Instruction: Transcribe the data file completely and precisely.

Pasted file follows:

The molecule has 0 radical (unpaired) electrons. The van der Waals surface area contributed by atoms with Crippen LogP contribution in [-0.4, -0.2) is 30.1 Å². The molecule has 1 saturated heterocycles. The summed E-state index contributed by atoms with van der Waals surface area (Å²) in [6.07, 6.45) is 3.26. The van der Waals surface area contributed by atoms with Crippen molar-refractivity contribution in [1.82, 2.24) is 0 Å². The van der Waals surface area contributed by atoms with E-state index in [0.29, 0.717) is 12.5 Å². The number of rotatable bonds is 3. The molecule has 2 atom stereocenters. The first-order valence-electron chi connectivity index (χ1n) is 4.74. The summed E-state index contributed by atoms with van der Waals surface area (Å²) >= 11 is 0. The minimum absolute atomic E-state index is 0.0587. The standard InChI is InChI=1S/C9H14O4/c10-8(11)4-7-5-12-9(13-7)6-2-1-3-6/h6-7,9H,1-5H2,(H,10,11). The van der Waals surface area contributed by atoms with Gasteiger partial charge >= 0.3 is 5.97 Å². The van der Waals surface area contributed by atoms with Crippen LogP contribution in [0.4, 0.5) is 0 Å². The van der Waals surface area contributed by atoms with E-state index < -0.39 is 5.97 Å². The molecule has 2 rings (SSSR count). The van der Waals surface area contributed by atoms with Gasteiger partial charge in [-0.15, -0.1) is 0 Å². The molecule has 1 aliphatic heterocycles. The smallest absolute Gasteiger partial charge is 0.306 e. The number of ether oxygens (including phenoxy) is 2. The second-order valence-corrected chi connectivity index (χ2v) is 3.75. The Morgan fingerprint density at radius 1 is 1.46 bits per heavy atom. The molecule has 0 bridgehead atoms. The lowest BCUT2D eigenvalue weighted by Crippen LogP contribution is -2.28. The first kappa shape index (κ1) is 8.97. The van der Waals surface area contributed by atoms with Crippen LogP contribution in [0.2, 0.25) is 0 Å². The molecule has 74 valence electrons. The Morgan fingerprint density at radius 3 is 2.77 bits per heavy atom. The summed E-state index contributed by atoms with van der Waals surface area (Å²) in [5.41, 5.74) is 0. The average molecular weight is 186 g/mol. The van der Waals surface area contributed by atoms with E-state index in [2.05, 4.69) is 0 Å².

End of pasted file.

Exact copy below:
The molecule has 0 radical (unpaired) electrons. The van der Waals surface area contributed by atoms with Crippen LogP contribution in [-0.4, -0.2) is 30.1 Å². The molecule has 1 saturated heterocycles. The summed E-state index contributed by atoms with van der Waals surface area (Å²) in [6.07, 6.45) is 3.26. The van der Waals surface area contributed by atoms with Crippen molar-refractivity contribution in [1.82, 2.24) is 0 Å². The van der Waals surface area contributed by atoms with E-state index in [0.29, 0.717) is 12.5 Å². The number of rotatable bonds is 3. The molecule has 2 atom stereocenters. The first-order valence-electron chi connectivity index (χ1n) is 4.74. The summed E-state index contributed by atoms with van der Waals surface area (Å²) >= 11 is 0. The minimum absolute atomic E-state index is 0.0587. The standard InChI is InChI=1S/C9H14O4/c10-8(11)4-7-5-12-9(13-7)6-2-1-3-6/h6-7,9H,1-5H2,(H,10,11). The van der Waals surface area contributed by atoms with Gasteiger partial charge >= 0.3 is 5.97 Å². The van der Waals surface area contributed by atoms with Crippen LogP contribution in [0.4, 0.5) is 0 Å². The van der Waals surface area contributed by atoms with E-state index < -0.39 is 5.97 Å². The molecule has 2 rings (SSSR count). The van der Waals surface area contributed by atoms with Gasteiger partial charge in [-0.15, -0.1) is 0 Å². The molecule has 1 aliphatic heterocycles. The smallest absolute Gasteiger partial charge is 0.306 e. The number of ether oxygens (including phenoxy) is 2. The second-order valence-corrected chi connectivity index (χ2v) is 3.75. The Morgan fingerprint density at radius 1 is 1.46 bits per heavy atom. The molecule has 0 bridgehead atoms. The lowest BCUT2D eigenvalue weighted by Crippen LogP contribution is -2.28. The first kappa shape index (κ1) is 8.97. The van der Waals surface area contributed by atoms with Crippen LogP contribution in [0.2, 0.25) is 0 Å². The molecule has 74 valence electrons. The Morgan fingerprint density at radius 3 is 2.77 bits per heavy atom. The summed E-state index contributed by atoms with van der Waals surface area (Å²) in [5.41, 5.74) is 0. The average molecular weight is 186 g/mol. The van der Waals surface area contributed by atoms with E-state index in [2.05, 4.69) is 0 Å².